Matchaya may be locally owned, but its Nihonesque soft-serve is just as authentic as some of Japan's best. There are only four flavours (two, if you're at Icon Village) – matcha, houjicha, goma, and Hokkaido milk – though they frequently introduce seasonal ones like sakura and ichigo. The soft-serve is excellent on its own (from $5.90 a cup) or you can add classically Japanese toppings such as kinako powder and warabi mochi. The Cathay outlet also has a small dine-in nook where they serve kakigori and fondue in matcha, houjich and sesame flavours.
TRY Houjicha soft-serve, for its toasty aroma and caramel-like notes, and preferably with some of those wobbly warabi mochi.
Another veritable institute, Tom's Palette isn't one to shy away from unorthodox flavours (from $3.60 a scoop). They make a point to create a new flavour every month and its repertoire now stands at over 150. Among ist wackiest: white chocolate nori and parmesan cheese and cream crackers. Its spirit of innovation has also resulted in a handful of vegan flavours such as peanut butter brownie and coconut gula melaka. Fun fact: none of the owners are named Tom. The shop's actually named after a naysaying good friend they were determined to prove wrong.
TRY Salted egg yolk. It's legit gau, thanks to all that salted egg yolk.
Several ice cream parlours have attempted chendol, but the version at the Muslim-owned Overrun is hands-down our favourite. We love that the gula melaka-steeped soft-serve ($6) is aromatic without bordering on jelak (the serving size is huge!) and the obligatory sticky syrup is rightly intense. It comes with chendol and desiccated coconut flakes too, though we find them distracting. You're better off upgrading yours to a Durian Chendol ($8) to pile it with durian puree. Chendol's the mainstay, with one rotating flavour each week – snickers, mango sticky rice and the like.
TRY The signature chendol ice cream.
Fatcat's claim to fame is their salted egg yolk sauce for waffles but we'd like to draw your attention to their awesome tea-flavoured ice cream (from $3.90). Earl grey lavender! Genmaicha! Assam tea! Smoked oolong tea! Along with other unconventional fare like smoked chocolate, watermelon soju, and butter beer. For even kookier combinations, look to their seasonal desserts menu, many of which comprise theatrical elements such as chocolate-coated ice creamed suspiciously like pebbles, and pinata-style milkshakes you gotta whack through.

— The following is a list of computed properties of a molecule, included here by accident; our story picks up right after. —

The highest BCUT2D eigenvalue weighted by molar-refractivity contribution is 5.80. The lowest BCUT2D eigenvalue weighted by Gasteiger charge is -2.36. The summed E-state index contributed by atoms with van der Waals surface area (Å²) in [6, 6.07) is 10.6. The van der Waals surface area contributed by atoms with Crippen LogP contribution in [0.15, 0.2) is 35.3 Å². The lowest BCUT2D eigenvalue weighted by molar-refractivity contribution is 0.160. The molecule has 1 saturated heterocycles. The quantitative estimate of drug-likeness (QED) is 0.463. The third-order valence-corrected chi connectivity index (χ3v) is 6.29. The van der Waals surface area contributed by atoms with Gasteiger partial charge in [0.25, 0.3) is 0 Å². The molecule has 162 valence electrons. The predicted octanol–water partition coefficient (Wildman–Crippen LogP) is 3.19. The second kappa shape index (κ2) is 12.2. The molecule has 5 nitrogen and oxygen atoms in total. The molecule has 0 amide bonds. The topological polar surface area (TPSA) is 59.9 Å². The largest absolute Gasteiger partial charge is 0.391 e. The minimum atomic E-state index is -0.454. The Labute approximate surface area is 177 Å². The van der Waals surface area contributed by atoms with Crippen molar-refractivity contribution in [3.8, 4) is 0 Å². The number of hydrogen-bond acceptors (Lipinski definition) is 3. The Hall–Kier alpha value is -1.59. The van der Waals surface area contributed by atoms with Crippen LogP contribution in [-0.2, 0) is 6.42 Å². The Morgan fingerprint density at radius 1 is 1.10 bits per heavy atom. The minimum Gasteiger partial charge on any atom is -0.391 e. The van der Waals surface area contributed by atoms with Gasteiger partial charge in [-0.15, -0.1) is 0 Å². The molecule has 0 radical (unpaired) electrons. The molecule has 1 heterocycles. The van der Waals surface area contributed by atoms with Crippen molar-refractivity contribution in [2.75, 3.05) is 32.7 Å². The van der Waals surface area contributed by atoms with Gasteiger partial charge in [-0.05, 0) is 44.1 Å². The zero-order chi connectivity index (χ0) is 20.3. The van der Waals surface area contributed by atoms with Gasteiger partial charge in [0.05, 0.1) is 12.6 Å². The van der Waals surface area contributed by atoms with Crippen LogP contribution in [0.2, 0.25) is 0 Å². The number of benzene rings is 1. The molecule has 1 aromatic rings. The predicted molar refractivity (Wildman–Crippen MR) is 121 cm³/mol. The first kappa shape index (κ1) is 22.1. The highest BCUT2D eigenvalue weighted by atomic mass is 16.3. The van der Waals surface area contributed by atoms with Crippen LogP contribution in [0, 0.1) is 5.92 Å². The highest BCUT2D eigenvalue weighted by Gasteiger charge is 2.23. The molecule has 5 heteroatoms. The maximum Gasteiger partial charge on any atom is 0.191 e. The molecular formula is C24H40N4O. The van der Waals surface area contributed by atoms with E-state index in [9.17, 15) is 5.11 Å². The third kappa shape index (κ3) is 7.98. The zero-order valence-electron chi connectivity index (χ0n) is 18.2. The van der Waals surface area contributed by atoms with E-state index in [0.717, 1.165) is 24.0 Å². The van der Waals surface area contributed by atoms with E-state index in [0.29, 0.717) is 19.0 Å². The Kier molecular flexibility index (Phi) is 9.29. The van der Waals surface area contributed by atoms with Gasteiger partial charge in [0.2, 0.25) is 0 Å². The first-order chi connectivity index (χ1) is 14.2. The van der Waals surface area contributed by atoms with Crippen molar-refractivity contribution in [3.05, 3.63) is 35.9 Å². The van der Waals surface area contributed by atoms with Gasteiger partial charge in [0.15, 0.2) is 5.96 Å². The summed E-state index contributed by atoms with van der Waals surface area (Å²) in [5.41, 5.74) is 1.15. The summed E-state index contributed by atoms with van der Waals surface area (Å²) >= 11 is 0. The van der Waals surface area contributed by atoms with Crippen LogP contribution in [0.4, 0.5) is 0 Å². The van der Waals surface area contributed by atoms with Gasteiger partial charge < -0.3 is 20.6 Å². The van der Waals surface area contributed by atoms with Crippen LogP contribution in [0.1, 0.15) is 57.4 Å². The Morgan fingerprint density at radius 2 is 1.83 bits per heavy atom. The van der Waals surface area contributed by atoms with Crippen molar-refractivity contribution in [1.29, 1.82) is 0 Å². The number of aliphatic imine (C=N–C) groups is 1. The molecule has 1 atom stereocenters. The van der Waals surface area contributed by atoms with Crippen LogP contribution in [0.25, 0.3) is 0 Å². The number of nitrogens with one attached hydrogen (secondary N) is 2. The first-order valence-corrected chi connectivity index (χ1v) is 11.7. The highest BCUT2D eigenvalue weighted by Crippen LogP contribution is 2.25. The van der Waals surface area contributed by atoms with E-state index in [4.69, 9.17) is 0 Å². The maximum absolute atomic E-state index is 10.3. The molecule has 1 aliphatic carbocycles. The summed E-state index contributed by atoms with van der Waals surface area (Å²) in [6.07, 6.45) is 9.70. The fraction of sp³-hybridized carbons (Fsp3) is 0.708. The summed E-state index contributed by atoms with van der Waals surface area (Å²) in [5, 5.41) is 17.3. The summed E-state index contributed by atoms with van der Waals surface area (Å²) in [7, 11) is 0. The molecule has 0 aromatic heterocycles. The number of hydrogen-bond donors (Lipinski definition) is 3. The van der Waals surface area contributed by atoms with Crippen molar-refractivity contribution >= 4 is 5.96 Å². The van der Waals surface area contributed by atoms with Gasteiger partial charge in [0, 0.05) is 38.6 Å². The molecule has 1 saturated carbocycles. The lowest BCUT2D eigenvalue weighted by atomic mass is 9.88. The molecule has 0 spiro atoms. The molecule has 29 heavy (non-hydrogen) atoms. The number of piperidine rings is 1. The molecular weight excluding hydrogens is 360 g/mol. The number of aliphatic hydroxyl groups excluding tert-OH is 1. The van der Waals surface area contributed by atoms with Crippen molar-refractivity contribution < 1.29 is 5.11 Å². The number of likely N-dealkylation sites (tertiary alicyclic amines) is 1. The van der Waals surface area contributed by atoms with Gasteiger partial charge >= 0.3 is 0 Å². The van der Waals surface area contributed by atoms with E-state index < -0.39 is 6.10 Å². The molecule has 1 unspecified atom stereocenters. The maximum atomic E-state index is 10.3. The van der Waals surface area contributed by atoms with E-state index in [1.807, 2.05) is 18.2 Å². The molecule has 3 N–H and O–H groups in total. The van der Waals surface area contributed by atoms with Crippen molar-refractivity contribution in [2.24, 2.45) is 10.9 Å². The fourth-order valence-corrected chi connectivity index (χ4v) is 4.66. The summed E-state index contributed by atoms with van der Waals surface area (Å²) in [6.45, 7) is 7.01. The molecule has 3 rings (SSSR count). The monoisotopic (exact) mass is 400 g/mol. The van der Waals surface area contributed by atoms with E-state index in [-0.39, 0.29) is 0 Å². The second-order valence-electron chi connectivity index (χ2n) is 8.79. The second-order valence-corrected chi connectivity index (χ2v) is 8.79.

TRY Earl Grey Lavender. One of the best in town, it’s ambrosial and luscious like it should be.
Founded by Gyo Kimura in 1979, this dessert shop and teahouse originated in Tokyo. Ice cream flavours in their display freezers range from vanilla options like milk and dark chocolate and well, vanilla. But the creamy Hokkaido milk that the brand prides itself on using is more likely to be enjoyed in scoops of green tea, black sesame, lychee and sweet potato flavours. Have it heaped and smoothed out on a cup, or order a mix of flavours peaked on a sturdy wafer cone.
TRY Matcha – it's smooth and slightly bitter just the way green tea ice cream should be.
In a town where newfangled flavour combinations have become de rigueur, Creamier is proof that simple ice cream ($3.80) on crisp dough can still emerge tops. Holding their own against the café’s limited edition scoops made fresh every day, the waffles offer the perfect contrast of outer crispiness and inner gooeyness that don't turn soggy even as the natural- ingredient ice creams starts to melt on top of it.
TRY Waffles with the rose-tinted raspberry love, Thai iced tea, Earl Grey and salted gula Melaka.
Tucked in a HDB block flanking the Yishun Neighbourhood Park, the ice creams here are made in-house, which explains crazy creations like Tiger Beer with salted almonds, Mr Potato Head – salted caramel, vanilla ice cream and chocolate-coated potato chips – and orh nee (Teochew yam paste). Have it by the scoop ($3/classic, $4/premium), or topped on waffles ($4.50/golden waffle, $6/charcoal with salted caramel sauce).
TRY Thai milk tea. Unlike its liquid counterpart, the ice cream version available here isn't too cloyingly sweet.